Approximately 11 million Americans have myopia that can be corrected with eyeglasses or contact lenses. Some of these people may also be candidates for radial keratotomy (RK), a procedure that aims to correct or reduce myopia by surgery that flattens the corneal curvature.
Keratotomy was first performed by surgeons in Europe and the United States in the late 1800s, and the basic optical and mechanical principles of the operation were defined in the 1940s and 1950s by the Japanese doctors T. Sato and K. Akiyama, who used anterior and posterior corneal incisions. The posterior incisions damaged the cornea, and the procedure was modified in the Soviet Union by doctors Fyodorov and V. Durnev to include incisions in only the anterior cornea. Since its introduction into the United States in 1978, numerous ophthalmologists have modified the procedure by introducing technical and surgical improvements such as ultrasonic methods to measure the thickness of the cornea and the use of diamond-bladed micrometer knives to make the incisions.
However, scientific assessment of RK lagged behind growing public and professional interest in the procedure. In 1980, in response to widespread concern about the long-term safety and efficacy of RK, a group of ophthalmic surgeons approached the National Eye Institute with a proposal for a multicenter clinical trial that would evaluate the potential benefits and risks of this procedure.
The Prospective Evaluation of Radial Keratotomy study, involving 435 patients and 99 pilot patients, was a clinical trial designed to evaluate the short- and long-term safety and efficacy of one technique of radial keratotomy. The procedure was evaluated by comparing a patient's refractive error and uncorrected vision before and after surgery. The more myopic eye received surgery first. Patients were required to wait 1 year before having the operation on the second eye.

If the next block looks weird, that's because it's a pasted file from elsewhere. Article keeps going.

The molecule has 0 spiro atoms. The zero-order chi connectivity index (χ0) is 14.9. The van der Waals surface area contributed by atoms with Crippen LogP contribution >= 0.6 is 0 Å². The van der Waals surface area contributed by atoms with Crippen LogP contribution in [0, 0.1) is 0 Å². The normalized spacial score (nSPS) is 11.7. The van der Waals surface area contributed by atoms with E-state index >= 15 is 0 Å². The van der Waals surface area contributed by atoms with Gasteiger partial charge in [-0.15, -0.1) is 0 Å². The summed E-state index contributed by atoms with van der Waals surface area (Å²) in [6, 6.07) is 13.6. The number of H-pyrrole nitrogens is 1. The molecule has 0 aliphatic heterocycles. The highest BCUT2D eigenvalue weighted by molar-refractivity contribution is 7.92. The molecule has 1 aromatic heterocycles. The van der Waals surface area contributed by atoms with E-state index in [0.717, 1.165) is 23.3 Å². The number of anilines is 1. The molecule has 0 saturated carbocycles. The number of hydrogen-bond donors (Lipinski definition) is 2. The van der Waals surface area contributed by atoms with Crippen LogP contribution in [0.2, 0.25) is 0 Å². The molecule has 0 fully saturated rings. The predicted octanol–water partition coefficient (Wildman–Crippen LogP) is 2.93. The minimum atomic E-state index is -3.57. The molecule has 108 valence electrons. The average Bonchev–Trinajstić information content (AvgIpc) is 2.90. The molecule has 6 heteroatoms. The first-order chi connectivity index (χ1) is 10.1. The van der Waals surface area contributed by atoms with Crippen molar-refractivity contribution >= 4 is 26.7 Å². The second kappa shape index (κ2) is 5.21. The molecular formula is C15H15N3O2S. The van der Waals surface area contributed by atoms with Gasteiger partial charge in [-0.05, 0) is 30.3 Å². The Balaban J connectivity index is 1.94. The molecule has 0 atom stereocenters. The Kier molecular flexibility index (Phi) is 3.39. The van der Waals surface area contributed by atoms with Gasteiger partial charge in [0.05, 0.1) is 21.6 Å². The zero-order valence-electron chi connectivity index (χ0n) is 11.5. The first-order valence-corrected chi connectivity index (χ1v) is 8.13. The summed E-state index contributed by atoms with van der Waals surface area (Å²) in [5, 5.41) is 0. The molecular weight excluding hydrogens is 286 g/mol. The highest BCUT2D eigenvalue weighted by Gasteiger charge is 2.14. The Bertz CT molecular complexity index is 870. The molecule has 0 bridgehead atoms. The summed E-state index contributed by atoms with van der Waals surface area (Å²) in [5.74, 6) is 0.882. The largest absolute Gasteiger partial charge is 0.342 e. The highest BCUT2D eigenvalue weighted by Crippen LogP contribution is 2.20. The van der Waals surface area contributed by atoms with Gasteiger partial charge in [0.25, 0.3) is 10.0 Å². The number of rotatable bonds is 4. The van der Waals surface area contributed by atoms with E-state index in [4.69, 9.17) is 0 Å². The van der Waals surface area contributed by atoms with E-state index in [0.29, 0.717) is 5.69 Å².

The surgical technique was standardized, consisting of eight centrifugal radial incisions made manually with a diamond micrometer knife. The diameter of the central, uncut, clear zone was determined by the preoperative spherical equivalent cycloplegic refraction (-2.00 to -3.12 D = 4.0 mm; -3.25 to -4.3 D = 3.5 mm; -4.50 to -8.00 D = 3.0 mm). The blade length, which determined the depth of the incision, was set at 100 percent of the thinnest of four intraoperative ultrasonic corneal thickness readings taken paracentrally at the 3-, 6-, 9-, and 12-o'clock meridians just outside the mark delineating the clear zone. The incisions were made from the edge of the trephine mark to the limbal vascular arcade and were spaced equidistantly around the cornea.
Patients were examined preoperatively and after surgery at 2 weeks, 3 months, 6 months, annually for 5 years, and at 10 years. Examinations in the morning and evening of the same day were done at 3 months, 1 year, 3 years, and 11 years in a subset of the patients to test for diurnal fluctuation of vision and refraction.
The primary outcome variables measured at each visit was the uncorrected and spectacle-corrected visual acuity and the refractive error with the pupil dilated and undilated. The corneal shape was measured with central keratometry and photokeratoscopy. Endothelial function was evaluated using specular microscopy. A slit-lamp microscope examination was made to check for complications from the incisions. Contrast sensitivity was tested in a subset of patients. Patient motivation and satisfaction were studied with psychometric questionnaires at baseline, 1 year, 5-6 years, and 10 years.